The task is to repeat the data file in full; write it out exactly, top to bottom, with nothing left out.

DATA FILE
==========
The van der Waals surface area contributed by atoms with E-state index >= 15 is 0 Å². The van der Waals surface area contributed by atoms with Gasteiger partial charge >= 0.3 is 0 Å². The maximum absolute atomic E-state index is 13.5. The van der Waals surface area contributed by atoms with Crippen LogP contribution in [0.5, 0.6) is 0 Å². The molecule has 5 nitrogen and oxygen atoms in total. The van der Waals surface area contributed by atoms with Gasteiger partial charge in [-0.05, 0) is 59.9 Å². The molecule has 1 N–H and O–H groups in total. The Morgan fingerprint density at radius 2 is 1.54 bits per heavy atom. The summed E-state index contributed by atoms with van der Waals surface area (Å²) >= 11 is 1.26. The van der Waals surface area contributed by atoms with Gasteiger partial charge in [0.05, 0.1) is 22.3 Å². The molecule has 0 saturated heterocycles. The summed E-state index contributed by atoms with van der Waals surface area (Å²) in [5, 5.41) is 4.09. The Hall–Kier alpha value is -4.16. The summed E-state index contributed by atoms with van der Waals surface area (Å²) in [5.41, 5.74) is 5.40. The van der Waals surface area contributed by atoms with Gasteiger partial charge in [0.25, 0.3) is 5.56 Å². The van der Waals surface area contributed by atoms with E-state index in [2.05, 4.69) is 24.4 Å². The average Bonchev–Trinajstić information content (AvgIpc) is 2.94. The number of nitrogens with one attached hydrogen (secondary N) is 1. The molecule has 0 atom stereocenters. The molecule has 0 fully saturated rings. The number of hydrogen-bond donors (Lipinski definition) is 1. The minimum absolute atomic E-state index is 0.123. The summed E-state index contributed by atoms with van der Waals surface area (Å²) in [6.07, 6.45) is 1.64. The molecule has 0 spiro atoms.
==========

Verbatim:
The van der Waals surface area contributed by atoms with E-state index >= 15 is 0 Å². The van der Waals surface area contributed by atoms with Gasteiger partial charge >= 0.3 is 0 Å². The maximum absolute atomic E-state index is 13.5. The van der Waals surface area contributed by atoms with Crippen LogP contribution in [0.5, 0.6) is 0 Å². The molecule has 5 nitrogen and oxygen atoms in total. The van der Waals surface area contributed by atoms with Gasteiger partial charge in [-0.05, 0) is 59.9 Å². The molecule has 1 N–H and O–H groups in total. The Morgan fingerprint density at radius 2 is 1.54 bits per heavy atom. The summed E-state index contributed by atoms with van der Waals surface area (Å²) >= 11 is 1.26. The van der Waals surface area contributed by atoms with Gasteiger partial charge in [0.05, 0.1) is 22.3 Å². The molecule has 0 saturated heterocycles. The summed E-state index contributed by atoms with van der Waals surface area (Å²) in [5, 5.41) is 4.09. The Hall–Kier alpha value is -4.16. The summed E-state index contributed by atoms with van der Waals surface area (Å²) in [5.41, 5.74) is 5.40. The van der Waals surface area contributed by atoms with Gasteiger partial charge in [0.25, 0.3) is 5.56 Å². The van der Waals surface area contributed by atoms with E-state index in [2.05, 4.69) is 24.4 Å². The average Bonchev–Trinajstić information content (AvgIpc) is 2.94. The number of nitrogens with one attached hydrogen (secondary N) is 1. The molecule has 0 atom stereocenters. The molecule has 0 fully saturated rings. The number of hydrogen-bond donors (Lipinski definition) is 1. The minimum absolute atomic E-state index is 0.123. The summed E-state index contributed by atoms with van der Waals surface area (Å²) in [6.07, 6.45) is 1.64. The molecule has 0 spiro atoms.